This exhibition is part of the Serpentine Winter Programme, which includes an exhibition by German artist Reiner Ruthenbeck that runs concurrently at the Serpentine Gallery.
Julio Le Parc
Julio Le Parc was born in Mendoza, Argentina in 1928 and currently lives and works in Paris where he has resided since the late 1950s. In 1964 he was awarded the Special Prize (acquisition) in the Premio Internacional Torcuato Di Tella, Buenos Aires, Argentina, and in 1966, the International Painting Grand Prix at the XXXIII Venice Biennale, Italy. Following his expulsion from Paris in 1968, he travelled around various European countries only to return five months later when the restriction was revoked. Le Parc participated in Unofficial Latin America, held in Paris, and the Medellín Biennial in Colombia in 1970. Le Parc’s first solo exhibition was held at the Howard Wise Gallery, New York (1966), which was followed by his first retrospective exhibition, held at the Instituto Di Tella in Buenos Aires, Argentina (1967). Subsequently Le Parc has had numerous retrospective exhibitions in major museums in Havana, Düsseldorf, Montevideo, Caracas, Asunción, Mexico City, Stockholm, Berlin, Madrid, Barcelona, Santiago de Chile, and Porto Alegre. His most recent solo exhibitions were held at the Palais de Tokyo in Paris (2013), Casa Daros in Rio de Janeiro (2014) and the Museu de Arte Latinoamericano de Buenos Aires (2014). Notable writings include: A propósito de arte espectáculo... (With regard to spectacle art...); Función social del arte en la sociedad contemporánea (The social function of art in contemporary society); Color 1959 (Colour 1959); and El artista en el context social actual (The artist in the present social context). He participated, with the Denuncia group, in the collective work Torture (1972) and joined the International Brigade of Antifascist Painters (1975).
This is the first major survey in the UK of German sculptor and conceptual artist Reiner Ruthenbeck (born 1937, Germany). Ruthenbeck is an orchestrator of geometric form, noted for his ability to transform space using unconventional materials such as crumpled paper or swathes of fabric. Ruthenbeck’s work subverts the familiar, using minimalist objects and simple everyday materials to explore architecture, iconology, perception, and in later works, sound. In 2006, Ruthenbeck wrote, ‘we are moving towards immaterial art, yet we only approach it in small steps’. From 1968 to 1972 he created several piles and cones made of ash, slag, and paper. Later, he would present utilitarian objects like chairs, tables and a suitcase, stripped of their function and thus exaggerating the objects’ pure shapes. The exhibition will bring together, for the first time in the UK, many of these key moments in the artist’s career and will include sculpture, objects and conceptual works.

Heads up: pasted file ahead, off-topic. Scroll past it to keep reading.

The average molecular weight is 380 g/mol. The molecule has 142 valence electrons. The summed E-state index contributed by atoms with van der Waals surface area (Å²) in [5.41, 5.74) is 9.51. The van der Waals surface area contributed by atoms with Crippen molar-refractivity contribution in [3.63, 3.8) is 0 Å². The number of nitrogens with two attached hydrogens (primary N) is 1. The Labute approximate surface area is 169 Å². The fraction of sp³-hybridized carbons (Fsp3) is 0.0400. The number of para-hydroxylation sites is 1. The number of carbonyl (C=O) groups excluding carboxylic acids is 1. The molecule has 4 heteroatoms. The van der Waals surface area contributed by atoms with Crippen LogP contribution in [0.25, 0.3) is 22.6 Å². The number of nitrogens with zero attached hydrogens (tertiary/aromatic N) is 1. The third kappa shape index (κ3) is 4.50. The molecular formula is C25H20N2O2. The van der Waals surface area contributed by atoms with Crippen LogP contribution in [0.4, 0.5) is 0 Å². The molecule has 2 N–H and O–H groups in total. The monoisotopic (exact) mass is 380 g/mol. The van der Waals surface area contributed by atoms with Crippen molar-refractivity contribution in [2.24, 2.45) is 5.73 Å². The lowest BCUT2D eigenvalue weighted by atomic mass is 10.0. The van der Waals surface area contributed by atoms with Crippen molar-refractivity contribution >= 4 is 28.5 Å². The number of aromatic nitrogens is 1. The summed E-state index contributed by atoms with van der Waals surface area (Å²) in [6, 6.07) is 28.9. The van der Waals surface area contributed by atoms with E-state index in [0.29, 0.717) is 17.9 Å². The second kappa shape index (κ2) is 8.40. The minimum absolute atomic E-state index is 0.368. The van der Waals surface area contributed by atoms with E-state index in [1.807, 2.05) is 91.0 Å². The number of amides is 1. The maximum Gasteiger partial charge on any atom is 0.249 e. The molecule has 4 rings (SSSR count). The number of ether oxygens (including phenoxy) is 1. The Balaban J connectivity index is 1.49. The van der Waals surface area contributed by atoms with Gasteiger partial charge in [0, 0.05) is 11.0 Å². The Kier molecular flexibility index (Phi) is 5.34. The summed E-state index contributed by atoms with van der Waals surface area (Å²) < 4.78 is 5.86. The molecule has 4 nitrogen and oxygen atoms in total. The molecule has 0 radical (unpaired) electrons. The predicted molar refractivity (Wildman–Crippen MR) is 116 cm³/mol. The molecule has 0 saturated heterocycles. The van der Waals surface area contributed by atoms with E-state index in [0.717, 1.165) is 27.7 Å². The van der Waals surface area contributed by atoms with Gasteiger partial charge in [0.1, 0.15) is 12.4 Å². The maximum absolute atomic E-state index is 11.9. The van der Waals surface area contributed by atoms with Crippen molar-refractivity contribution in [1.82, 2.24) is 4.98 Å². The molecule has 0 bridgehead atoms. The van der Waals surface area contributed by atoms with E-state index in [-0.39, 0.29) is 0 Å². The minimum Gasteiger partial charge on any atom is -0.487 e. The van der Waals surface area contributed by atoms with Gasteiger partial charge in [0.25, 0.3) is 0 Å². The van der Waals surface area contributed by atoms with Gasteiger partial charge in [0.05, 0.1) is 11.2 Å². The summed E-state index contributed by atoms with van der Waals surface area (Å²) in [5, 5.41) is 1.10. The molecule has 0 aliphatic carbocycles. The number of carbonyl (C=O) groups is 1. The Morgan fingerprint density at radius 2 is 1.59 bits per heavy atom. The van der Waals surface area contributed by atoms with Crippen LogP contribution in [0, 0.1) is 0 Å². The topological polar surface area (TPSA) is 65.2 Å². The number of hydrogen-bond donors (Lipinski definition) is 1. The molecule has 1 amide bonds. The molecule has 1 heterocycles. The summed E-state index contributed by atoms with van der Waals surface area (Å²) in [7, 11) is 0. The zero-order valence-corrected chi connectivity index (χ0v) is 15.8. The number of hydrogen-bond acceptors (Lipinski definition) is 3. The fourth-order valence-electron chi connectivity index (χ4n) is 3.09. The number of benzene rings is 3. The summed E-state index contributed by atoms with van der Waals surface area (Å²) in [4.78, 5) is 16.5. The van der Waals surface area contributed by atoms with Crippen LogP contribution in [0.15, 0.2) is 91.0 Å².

Reiner Ruthenbeck (born 1937, Velbert, Germany) has exhibited widely in Europe since the late 1960s. Selected solo exhibitions include Kunsthalle Dusseldorf and Wilhelm Lembruck Museum, Duisburg (both 2008); Museum Folkwang, Essen (2004); Goethe- Institut, London (1994); Kunsthalle Baden- Baden (1993); Nationalgalerie / Altes Museum, Berlin (1990); Musee d’Art Moderne de la Ville de Paris (1986); Stedelijk Museum Amsterdam (1972) and Galerie Konrad Fischer, Dusseldorf (1967). Together with Joseph Beuys and Jochen Gerz he exhibited in the German Pavilion at the 37th Venice Biennale in 1976. Further selected group exhibitions include Gravity and Grace: The Changing Condition of Sculpture, 1965–1975, Hayward Gallery, London (1993); Skulptur Projekte Munster (1987 and 1997); dOCUMENTA 5, 6, 7, and 9, Kassel (1972–1992) and Harald Szeemann’s seminal exhibition Live in Your Head: When Attitudes Become Form, Kunsthalle Bern (1969). Ruthenbeck has also received a number of awards including Lehmbruck Prize of the City of Duisburg (2006), Fifth Graphics Prize Griffelkunst – Members, Hamburg (2005), Arnold Bode Prize, Kassel (1992), and Art Prize of the City of Krefeld (1973).
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Opening 24 november 7-9pm
Serpentine Sackler Gallery